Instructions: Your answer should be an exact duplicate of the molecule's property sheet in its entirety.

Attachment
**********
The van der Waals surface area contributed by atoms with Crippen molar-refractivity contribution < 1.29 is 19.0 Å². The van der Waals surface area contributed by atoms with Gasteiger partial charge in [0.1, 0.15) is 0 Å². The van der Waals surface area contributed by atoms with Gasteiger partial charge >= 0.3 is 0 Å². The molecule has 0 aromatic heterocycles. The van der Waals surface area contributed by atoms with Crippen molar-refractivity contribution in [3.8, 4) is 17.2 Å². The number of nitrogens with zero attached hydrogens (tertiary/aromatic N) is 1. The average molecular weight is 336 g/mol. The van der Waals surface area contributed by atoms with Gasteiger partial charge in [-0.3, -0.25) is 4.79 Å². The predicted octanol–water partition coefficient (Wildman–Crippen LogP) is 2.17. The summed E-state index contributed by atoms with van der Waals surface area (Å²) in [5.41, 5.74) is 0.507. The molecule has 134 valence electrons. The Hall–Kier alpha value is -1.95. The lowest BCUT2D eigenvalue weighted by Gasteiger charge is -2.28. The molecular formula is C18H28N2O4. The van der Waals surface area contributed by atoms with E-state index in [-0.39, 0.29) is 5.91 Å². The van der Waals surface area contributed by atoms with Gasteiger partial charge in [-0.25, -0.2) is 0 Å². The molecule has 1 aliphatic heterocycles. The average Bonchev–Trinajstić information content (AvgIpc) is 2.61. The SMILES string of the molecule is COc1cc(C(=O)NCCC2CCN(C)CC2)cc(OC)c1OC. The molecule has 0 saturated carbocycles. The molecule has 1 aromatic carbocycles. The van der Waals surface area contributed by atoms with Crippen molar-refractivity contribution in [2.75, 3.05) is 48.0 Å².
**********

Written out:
The van der Waals surface area contributed by atoms with Crippen molar-refractivity contribution < 1.29 is 19.0 Å². The van der Waals surface area contributed by atoms with Gasteiger partial charge in [0.1, 0.15) is 0 Å². The van der Waals surface area contributed by atoms with Gasteiger partial charge >= 0.3 is 0 Å². The molecule has 0 aromatic heterocycles. The van der Waals surface area contributed by atoms with Crippen molar-refractivity contribution in [3.8, 4) is 17.2 Å². The number of nitrogens with zero attached hydrogens (tertiary/aromatic N) is 1. The average molecular weight is 336 g/mol. The van der Waals surface area contributed by atoms with Gasteiger partial charge in [-0.3, -0.25) is 4.79 Å². The predicted octanol–water partition coefficient (Wildman–Crippen LogP) is 2.17. The summed E-state index contributed by atoms with van der Waals surface area (Å²) in [5.41, 5.74) is 0.507. The molecule has 134 valence electrons. The Hall–Kier alpha value is -1.95. The lowest BCUT2D eigenvalue weighted by Gasteiger charge is -2.28. The molecular formula is C18H28N2O4. The van der Waals surface area contributed by atoms with E-state index in [-0.39, 0.29) is 5.91 Å². The van der Waals surface area contributed by atoms with Gasteiger partial charge in [-0.25, -0.2) is 0 Å². The molecule has 1 aliphatic heterocycles. The average Bonchev–Trinajstić information content (AvgIpc) is 2.61. The SMILES string of the molecule is COc1cc(C(=O)NCCC2CCN(C)CC2)cc(OC)c1OC. The molecule has 0 saturated carbocycles. The molecule has 1 aromatic carbocycles. The van der Waals surface area contributed by atoms with Crippen molar-refractivity contribution in [2.75, 3.05) is 48.0 Å².